The advent of the PoPI (Protection of Personal Information) Act sent many companies reaching for the tranquilisers. Ignorance of the Act is no excuse but organisations can quickly and easily come to grips with the parameters of data storage in terms of legislation. Hi-Tech Security Solutions discusses effective data storage, retention and disposal.
Metrofile’s managing director, Guy Kimble, points out that while the PoPI Act might be the latest act instituted for the management and storage of data, the effective management of records should already form part of an organisation’s business modus operandi.
According to Justin Parry, managing director of Perceptive Software’s local distributor, OrangeNow, PoPI requires proactive records management with the prescription that records of personal information should not be retained for any longer than is necessary for achieving the purpose for which the information was collected, unless the underlying law, contractual terms or in certain cases, the individual’s consent, dictate holding longer than the required retention period.
The first step in the process of managing data in accordance with PoPI is determining what data the organisation holds that is relevant to the PoPI Act. This data should then be tagged as PoPI sensitive in order to differentiate it from other company data that does not contain personal information.
Parry says that it is important for companies to put an education programme together and ensure corporate buy in. “A big part of PoPI is transparency and the ability to demonstrate a roadmap that includes both business and technology involvement. Once this is in place we normally recommend a thorough content audit – understanding specifically which processes collect, capture and store personal information and importantly the purpose for which such information is stored.
“Once understood and optimised, organisations should then ensure that documents or content management systems are sufficiently flexible to manage and classify such information with systemic and process level ability to deliver control and auditability of the document and records management components,” he adds.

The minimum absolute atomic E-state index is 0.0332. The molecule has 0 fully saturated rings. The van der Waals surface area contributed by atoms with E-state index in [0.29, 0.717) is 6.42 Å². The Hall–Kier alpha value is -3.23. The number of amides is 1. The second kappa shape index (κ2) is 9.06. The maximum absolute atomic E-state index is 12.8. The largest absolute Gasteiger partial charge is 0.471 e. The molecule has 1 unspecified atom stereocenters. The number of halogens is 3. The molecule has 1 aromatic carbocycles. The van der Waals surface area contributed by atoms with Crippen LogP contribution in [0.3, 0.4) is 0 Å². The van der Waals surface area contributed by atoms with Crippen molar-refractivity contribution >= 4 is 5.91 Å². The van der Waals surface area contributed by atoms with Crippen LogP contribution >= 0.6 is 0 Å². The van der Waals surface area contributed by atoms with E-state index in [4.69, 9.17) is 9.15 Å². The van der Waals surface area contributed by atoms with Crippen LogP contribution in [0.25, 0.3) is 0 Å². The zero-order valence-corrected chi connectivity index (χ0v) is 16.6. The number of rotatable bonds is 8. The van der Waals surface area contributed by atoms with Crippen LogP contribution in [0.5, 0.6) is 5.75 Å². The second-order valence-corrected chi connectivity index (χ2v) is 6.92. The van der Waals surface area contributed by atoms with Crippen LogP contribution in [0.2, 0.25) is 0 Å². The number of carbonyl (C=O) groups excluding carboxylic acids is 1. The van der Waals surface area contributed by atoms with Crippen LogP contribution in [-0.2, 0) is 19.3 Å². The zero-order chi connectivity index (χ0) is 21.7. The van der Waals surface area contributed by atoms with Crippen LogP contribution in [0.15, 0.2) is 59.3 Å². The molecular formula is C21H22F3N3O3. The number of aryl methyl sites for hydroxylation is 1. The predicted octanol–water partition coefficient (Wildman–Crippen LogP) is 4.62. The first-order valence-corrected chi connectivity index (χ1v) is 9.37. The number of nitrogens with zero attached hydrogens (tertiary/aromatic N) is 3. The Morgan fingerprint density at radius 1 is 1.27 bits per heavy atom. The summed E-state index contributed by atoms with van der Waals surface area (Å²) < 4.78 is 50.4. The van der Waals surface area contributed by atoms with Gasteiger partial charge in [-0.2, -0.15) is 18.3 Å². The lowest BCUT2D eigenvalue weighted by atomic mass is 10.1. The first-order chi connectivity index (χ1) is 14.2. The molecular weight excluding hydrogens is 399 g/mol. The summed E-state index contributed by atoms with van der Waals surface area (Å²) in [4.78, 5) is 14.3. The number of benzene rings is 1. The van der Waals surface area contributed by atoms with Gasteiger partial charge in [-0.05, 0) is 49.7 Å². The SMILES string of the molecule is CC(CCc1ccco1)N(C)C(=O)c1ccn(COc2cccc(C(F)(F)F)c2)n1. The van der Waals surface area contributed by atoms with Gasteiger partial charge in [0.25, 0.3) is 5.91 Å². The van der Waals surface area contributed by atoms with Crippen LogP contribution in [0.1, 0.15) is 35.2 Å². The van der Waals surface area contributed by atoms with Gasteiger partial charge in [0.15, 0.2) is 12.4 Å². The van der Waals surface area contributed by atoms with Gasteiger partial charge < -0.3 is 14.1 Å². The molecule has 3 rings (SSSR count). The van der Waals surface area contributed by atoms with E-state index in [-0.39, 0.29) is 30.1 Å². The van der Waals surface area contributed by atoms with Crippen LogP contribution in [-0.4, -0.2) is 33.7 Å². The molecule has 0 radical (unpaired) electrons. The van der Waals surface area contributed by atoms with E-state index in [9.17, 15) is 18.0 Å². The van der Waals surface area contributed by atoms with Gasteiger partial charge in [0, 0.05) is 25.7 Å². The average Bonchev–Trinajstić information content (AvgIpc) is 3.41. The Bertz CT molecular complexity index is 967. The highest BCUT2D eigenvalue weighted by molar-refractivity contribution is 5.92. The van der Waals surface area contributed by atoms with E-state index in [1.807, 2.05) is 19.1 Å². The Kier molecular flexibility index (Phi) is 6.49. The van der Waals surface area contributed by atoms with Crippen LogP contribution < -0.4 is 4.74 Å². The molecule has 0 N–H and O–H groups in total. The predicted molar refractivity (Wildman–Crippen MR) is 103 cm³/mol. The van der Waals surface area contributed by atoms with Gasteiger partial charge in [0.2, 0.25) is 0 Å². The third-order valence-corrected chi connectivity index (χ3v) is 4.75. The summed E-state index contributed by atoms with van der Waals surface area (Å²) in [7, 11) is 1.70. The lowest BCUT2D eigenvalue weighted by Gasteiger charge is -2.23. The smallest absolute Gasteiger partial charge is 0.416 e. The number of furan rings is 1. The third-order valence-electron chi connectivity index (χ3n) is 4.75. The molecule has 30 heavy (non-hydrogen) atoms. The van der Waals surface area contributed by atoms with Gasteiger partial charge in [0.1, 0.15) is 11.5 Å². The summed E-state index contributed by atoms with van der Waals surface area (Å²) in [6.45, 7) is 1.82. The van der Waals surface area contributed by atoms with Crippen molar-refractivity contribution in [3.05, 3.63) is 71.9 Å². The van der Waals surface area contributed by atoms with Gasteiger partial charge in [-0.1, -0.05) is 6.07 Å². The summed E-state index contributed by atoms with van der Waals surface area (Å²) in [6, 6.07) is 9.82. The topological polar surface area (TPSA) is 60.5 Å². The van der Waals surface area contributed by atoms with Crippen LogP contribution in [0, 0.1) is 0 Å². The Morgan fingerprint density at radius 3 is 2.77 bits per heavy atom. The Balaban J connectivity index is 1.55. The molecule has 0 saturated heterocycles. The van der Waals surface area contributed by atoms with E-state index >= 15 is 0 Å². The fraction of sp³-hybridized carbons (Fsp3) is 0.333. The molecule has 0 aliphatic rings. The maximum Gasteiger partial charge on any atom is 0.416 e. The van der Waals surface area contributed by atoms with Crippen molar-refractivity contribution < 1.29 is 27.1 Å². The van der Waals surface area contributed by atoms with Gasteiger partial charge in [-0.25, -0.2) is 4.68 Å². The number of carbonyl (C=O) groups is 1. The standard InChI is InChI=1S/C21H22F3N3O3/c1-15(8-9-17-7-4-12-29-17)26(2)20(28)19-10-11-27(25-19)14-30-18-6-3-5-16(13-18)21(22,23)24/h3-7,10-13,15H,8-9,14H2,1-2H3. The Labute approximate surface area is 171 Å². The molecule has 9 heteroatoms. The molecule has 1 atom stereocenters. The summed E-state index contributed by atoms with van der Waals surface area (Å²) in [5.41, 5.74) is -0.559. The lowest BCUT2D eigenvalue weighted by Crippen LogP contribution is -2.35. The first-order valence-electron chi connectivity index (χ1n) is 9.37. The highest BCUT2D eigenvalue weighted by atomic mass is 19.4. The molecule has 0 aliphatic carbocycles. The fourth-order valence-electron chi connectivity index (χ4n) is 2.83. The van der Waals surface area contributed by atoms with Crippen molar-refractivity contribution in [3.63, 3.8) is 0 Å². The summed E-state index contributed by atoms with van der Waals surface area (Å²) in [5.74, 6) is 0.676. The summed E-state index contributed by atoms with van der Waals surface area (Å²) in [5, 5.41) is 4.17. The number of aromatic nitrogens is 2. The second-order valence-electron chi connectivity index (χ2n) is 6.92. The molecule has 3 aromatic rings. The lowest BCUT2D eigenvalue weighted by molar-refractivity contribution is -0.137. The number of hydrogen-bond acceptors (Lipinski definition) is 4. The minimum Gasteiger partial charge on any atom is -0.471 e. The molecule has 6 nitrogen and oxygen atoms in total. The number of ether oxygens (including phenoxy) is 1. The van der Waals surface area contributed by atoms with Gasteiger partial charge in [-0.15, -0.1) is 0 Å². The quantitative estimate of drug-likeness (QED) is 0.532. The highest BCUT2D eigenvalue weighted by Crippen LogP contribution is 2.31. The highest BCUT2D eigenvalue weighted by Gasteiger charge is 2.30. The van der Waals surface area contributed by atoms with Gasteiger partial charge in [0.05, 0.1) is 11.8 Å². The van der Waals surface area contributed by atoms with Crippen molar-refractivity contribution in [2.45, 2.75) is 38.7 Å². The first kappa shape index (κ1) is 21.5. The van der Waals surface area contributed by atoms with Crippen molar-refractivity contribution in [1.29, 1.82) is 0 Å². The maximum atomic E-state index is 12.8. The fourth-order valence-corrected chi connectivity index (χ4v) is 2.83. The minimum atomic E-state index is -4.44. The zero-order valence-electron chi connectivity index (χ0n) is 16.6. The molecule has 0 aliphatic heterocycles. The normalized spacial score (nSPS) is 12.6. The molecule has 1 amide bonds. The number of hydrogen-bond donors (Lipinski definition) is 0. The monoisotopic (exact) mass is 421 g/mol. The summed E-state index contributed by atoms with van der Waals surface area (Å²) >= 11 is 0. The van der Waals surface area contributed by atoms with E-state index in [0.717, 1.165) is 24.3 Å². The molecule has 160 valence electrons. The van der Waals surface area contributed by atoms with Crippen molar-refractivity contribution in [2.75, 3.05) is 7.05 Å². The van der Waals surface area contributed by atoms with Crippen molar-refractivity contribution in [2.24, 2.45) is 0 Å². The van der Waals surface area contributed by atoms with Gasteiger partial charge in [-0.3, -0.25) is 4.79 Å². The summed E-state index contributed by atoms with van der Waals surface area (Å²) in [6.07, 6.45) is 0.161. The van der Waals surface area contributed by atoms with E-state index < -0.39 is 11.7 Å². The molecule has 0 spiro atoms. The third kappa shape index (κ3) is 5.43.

It must be stressed that organisations take full responsibility for the management, secure storage and eventual disposal of data. As per the Regulator, this responsibility cannot be transferred to a third party and the third party cannot be held solely accountable for the data. By appointing a senior executive in the company as the responsible custodian of this data, they will comprehend and accept the seriousness and need to protect PoPi related data adequately.
A privacy officer should be appointed and thereby becomes responsible for the data from the moment it enters the organisation to the moment it is purged or physically destroyed. This entails identifying PoPI sensitive data together with the relevant departments throughout the organisation, classifying data, reviewing the manner of storing data, setting of retention periods, and the final disposal of the data.
When capturing data, the onus is on the organisation to make sure that the person from whom the data is being gathered is made fully aware of what data is being collected, why it is being collected, how it will be stored and for how long it will be stored. In addition, they must give permission (or not) to the organisation regarding whether information can be used by the organisation or shared with a third party for any reason other than the original intended purpose.
If for example, a visitor to the premises has to gain entrance via a boom gate, then typically the driver’s licence will be scanned and electronically stored. The organisation is responsible for ensuring that the server on which this data is stored has the requisite firewalls and SSL certificates that provide encryption of the organisation’s IT system to prevent unauthorised access to the data.
It is critical to have a records management policy and plan of action in place to ensure compliance with the PoPI Act. This will detail the type of information held by the organisation, in what format (physical/hardcopy or electronic/digital) the data will be stored and the retention policy.
In the event of a data breach, organisations must inform the Regulator and if the information is extremely sensitive (banking details and/or passwords or PIN codes) then the company needs to contact the people to whom the information belongs and provide full disclosure of the breach.
The retention period is very subjective and should be discussed with the company auditors to ensure that it complements rather than conflicts with what is required in terms of the legislated requirements. Sensibility is the keyword here and retention periods should be reasonable and justifiable.
With regard to purging and destruction of data, Kimble suggests that organisations determine feasible and reasonable retention review periods, then implement a cyclical purge of electronic data that has reached this window. Similarly, hard copy data can be destroyed, by for instance, shredding, on predefined dates. Since the fines and penalties around inappropriate disposal of hardcopy material are quite onerous, it is often prudent to secure the services of a company that will provide a secure shredding service. The appointed privacy officer will be responsible for ensuring that a record is kept as evidence as to the manner in which data was disposed of.
Depending on the size of your organisation, the amount of data you have, and the competencies and capacities of your employees, it is often advisable to seek counsel and assistance from specialists in the field of data storage.
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